For most people the new year begins Jan. 1, New Year’s Day. But most of my life, the new year began the first day of school. And for most of my life, I managed to bloody or at least bruise my knees right before opening day.
My mother spoke of her annual embarrassment when she delivered me to my primary classroom. I was always clad in a brand new school dress, my hair was combed in Shirley Temple curls, and my knees were carefully bandaged.
Fortunately I usually healed quickly. By the time I was in high school I would fall early enough so I could appear the first day of school with scabs on my knees instead of bandages. Also fortunately, skirts were long enough nobody could see my knees anyway.
My senior year in college I reversed the procedure. I didn’t go to school with damaged knees. I believed the hex was broken, or I had finally overcome my childish clumsiness. I didn’t fall until almost the end of the school year, and then I fell up, not down.
One minute I was running up the steps to my dorm room, the next minute I was stretched out full length on the steps. I didn’t bloody or bruise my knees. I rose to a new level in keeping with my higher station in life. I broke my whole foot and graduated from college with the appropriate black academic gown, the mortarboard with tassel in the proper position, and a white cast from my toes almost to my knee.
It was apparent I was not going to make my way through life with much grace. I hoped I would eventually overcome the appearance of clumsiness, but not so.
The year I returned to teaching I made the mistake of wearing new shoes one of the first days. As I crossed the street in front of the school, the slippery soles went out from under me. I wished I’d landed on my knees this time. I sat down very gingerly for several days, but at last there was no evidence of the fall visible to anyone.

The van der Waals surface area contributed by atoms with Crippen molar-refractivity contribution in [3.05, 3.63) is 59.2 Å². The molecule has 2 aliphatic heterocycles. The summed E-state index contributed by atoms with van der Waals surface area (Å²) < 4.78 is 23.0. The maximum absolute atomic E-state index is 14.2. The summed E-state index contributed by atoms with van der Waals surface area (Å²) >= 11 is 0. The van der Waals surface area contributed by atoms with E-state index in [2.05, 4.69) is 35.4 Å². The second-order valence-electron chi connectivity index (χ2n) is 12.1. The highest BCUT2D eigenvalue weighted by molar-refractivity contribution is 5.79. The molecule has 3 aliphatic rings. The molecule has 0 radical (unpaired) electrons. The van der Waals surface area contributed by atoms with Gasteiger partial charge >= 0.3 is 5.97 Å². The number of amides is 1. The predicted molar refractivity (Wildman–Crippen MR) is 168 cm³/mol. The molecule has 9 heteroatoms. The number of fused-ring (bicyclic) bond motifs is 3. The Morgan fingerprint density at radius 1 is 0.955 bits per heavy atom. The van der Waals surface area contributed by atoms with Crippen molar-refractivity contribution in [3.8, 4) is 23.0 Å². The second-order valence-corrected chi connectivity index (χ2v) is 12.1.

The only time anyone really witnessed any of my falls from grace, or gracelessness, was several years ago in the Cincinnati Convention Center. I was on my way to introduce a speaker at a seminar for educators. I apparently flew too low and made a crash landing in the midst of the main hall before an audience of several hundred educators.
There was noise when I took off, but my landing brought silence, and any student can tell you it isn’t easy to stop teachers talking. I lay there on my face hoping no one I knew saw me. Then I prayed fervently the floor would open up and swallow me because it was too late to jump up like nothing had happened.
By then security people were all around me, and I realized they were more scared than I was. I toyed briefly with the idea of summoning an ambulance and leaving on a cloud of sympathy, but once I got my breath back I just gathered up my bruised body and went on to the seminar and introduced the speaker.
School began this week, so last week, true to tradition, I fell. Nothing fancy this time. Just a standard old fall up the cement steps that lead to our front porch. In addition to the usual bruised knees, I managed to get a goose egg above my eyebrow and a fat lip. Maybe this was the grand finale of my fall for schools.
Oh well, I may be short on grace, but I do have lots of hope